Non-Verbal Communication

Non-Verbal Communication

When discussing communication skills, we nearly always think of verbal communication skills. However, non-verbal communication is just as important, if not more important, for good communication skills. A study published in the British Journal of General Practice suggested that patients respond more to nonverbal communicative behaviours than verbal communicative (Little et al.).  

Interestingly, this is not a new finding. Language experts estimate that 70-93% of all communication is nonverbal. Mehrabian’s communication theory suggests that 7% of all communication is through words, 38% through tone and voice and 55% through body language. In an interesting and somewhat amusing TED talk, Joe Navarro, an author and former FBI agent, discusses the power of nonverbal communication from his experience. It is a 12-minute watch but worth a look: The Power of Nonverbal Communication | Joe Navarro | TEDxManchester

Why is non-verbal communication important during clinical consultations?

During a clinical consultation, the healthcare professional is often seen as the person in a position of power. This influence sometimes causes patients to say things they think the healthcare professional wants to hear. For example, in some of Lynn’s research, she has observed people be

  • polite,
  • say they understand what the health care professionals have told them and
  • agree with what is said, even if they don’t

So the healthcare professional needs to be able to

  • ask the right questions to check understanding (for example) and
  • pick up on nonverbal cues that may give a fuller view of the story

Watching non-verbal communication from patients can help clarify how they are genuinely feeling. For example, patients may describe their abdominal pain as “mild”. However, they are wincing in pain during an abdominal exam, indicating that the pain is worse than they are saying. That is why it is important to use all forms of communication, including nonverbal behaviours, to make a fully informed decision on a patient’s physical state.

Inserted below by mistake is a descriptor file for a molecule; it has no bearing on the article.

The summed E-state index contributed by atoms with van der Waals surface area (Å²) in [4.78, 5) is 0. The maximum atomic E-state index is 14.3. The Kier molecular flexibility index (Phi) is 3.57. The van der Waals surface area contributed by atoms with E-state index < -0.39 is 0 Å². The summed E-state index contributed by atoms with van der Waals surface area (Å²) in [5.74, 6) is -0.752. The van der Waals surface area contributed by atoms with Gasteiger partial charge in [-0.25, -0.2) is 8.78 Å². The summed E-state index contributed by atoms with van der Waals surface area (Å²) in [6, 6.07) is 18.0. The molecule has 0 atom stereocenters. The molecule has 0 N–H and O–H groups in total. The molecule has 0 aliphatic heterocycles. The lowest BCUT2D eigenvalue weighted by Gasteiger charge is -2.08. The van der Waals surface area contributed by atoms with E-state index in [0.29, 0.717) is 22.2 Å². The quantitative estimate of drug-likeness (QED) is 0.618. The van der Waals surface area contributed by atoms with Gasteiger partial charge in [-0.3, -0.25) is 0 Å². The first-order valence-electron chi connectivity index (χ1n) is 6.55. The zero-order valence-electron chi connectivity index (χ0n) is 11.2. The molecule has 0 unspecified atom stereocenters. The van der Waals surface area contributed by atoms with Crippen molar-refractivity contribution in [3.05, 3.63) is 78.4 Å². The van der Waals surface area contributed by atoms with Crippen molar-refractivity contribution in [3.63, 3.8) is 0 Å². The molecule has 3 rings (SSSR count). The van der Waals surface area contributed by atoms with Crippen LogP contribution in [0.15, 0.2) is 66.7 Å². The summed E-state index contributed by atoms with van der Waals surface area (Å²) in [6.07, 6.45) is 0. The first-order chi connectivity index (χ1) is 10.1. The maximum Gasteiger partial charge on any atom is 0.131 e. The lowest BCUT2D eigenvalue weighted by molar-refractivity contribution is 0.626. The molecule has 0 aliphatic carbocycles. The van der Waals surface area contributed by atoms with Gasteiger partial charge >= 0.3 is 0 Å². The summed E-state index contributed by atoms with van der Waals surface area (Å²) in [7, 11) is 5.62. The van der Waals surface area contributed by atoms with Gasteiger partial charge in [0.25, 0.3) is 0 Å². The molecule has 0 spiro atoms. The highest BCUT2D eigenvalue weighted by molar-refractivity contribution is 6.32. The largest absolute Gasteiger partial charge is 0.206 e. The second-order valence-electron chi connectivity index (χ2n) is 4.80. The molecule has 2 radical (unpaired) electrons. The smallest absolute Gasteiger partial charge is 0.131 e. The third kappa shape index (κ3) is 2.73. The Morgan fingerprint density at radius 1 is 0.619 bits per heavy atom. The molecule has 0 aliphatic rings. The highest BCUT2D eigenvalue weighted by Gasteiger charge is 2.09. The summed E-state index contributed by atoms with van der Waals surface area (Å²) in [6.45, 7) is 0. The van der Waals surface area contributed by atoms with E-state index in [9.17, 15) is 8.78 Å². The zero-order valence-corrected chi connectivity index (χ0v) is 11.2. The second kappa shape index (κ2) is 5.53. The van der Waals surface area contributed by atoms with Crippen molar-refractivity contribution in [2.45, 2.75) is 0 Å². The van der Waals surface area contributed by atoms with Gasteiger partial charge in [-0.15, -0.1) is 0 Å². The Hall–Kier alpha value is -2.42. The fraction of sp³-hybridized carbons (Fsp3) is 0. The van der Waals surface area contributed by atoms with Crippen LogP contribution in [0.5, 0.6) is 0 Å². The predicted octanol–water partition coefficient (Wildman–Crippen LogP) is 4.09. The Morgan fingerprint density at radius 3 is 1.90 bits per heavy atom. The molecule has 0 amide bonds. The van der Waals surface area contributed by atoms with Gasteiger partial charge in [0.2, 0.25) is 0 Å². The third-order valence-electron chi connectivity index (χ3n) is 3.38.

This is particularly important if a patient has for an example a physical disability or some form of cognitive impairment, which impacts on the way they communicate. Also, clinical consultations can be very stressful for some patients. Consequently, their emotion can be shown in how they talk or through their body language.

What to look out for in non-verbal communication

  1. Closed or avoidant body language

This can be a tricky one to interpret because some people will say a closed off position is someone sitting with their arms and legs crossed.  But this may just be a comfortable position for some people.  I tend to do this when I am thinking.  But if they sit like this and turn away from you and won’t engage in any eye contact, then this might mean that they aren’t comfortable with you, for one reason or another.

Showing closed body language

2. Avoiding eye contact

In some cultures it is seen as a sign of disrespect to share eye contact with another person.  But it Western society, if someone doesn’t give us eye contact, it can be a sign that they are feeling uncomfortable, anxious and/ or trying to avoid telling us something. If we notice that a patient isn’t giving much eye contact then we might need to spend a bit of time trying to establish a rapport with them and build their trust.

3. Self-comforting body language

Self-comforting body language can include the patient “hugging themself” as depicted below or rubbing themselves in a comforting motion. This is a clear indicator of unhappiness or distress and should be addressed by the healthcare professional if exhibited during a consultation.